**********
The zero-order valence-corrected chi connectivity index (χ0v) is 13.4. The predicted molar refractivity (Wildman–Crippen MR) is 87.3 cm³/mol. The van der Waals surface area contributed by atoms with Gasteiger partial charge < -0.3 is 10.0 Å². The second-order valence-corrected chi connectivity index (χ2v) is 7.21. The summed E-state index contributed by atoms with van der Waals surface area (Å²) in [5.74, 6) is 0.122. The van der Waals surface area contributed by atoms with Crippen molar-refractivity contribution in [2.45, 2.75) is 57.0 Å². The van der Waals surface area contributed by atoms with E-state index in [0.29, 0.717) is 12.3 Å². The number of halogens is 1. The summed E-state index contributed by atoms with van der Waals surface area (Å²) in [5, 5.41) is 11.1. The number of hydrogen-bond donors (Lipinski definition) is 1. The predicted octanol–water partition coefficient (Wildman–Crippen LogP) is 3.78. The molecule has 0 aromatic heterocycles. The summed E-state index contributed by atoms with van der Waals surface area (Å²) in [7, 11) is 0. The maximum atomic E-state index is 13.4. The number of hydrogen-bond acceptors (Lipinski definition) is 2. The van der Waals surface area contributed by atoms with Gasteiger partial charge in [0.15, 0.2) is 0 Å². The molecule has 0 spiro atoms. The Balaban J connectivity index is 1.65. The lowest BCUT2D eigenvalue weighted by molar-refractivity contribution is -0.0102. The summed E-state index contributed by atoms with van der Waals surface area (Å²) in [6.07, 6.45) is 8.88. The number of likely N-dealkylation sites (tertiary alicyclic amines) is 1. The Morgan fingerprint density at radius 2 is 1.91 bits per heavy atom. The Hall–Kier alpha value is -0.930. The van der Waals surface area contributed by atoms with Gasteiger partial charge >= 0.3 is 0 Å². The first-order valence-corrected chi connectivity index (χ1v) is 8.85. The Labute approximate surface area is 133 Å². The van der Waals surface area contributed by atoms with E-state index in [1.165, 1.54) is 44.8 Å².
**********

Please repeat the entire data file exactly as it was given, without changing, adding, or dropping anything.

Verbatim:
The zero-order valence-corrected chi connectivity index (χ0v) is 13.4. The predicted molar refractivity (Wildman–Crippen MR) is 87.3 cm³/mol. The van der Waals surface area contributed by atoms with Gasteiger partial charge < -0.3 is 10.0 Å². The second-order valence-corrected chi connectivity index (χ2v) is 7.21. The summed E-state index contributed by atoms with van der Waals surface area (Å²) in [5.74, 6) is 0.122. The van der Waals surface area contributed by atoms with Crippen molar-refractivity contribution in [2.45, 2.75) is 57.0 Å². The van der Waals surface area contributed by atoms with E-state index in [0.29, 0.717) is 12.3 Å². The number of halogens is 1. The summed E-state index contributed by atoms with van der Waals surface area (Å²) in [5, 5.41) is 11.1. The number of hydrogen-bond donors (Lipinski definition) is 1. The predicted octanol–water partition coefficient (Wildman–Crippen LogP) is 3.78. The molecule has 0 aromatic heterocycles. The summed E-state index contributed by atoms with van der Waals surface area (Å²) in [7, 11) is 0. The maximum atomic E-state index is 13.4. The number of hydrogen-bond acceptors (Lipinski definition) is 2. The van der Waals surface area contributed by atoms with Gasteiger partial charge in [0.15, 0.2) is 0 Å². The molecule has 0 spiro atoms. The Balaban J connectivity index is 1.65. The lowest BCUT2D eigenvalue weighted by molar-refractivity contribution is -0.0102. The summed E-state index contributed by atoms with van der Waals surface area (Å²) in [6.07, 6.45) is 8.88. The number of likely N-dealkylation sites (tertiary alicyclic amines) is 1. The Morgan fingerprint density at radius 2 is 1.91 bits per heavy atom. The Hall–Kier alpha value is -0.930. The van der Waals surface area contributed by atoms with Gasteiger partial charge >= 0.3 is 0 Å². The first-order valence-corrected chi connectivity index (χ1v) is 8.85. The Labute approximate surface area is 133 Å². The van der Waals surface area contributed by atoms with E-state index in [1.165, 1.54) is 44.8 Å².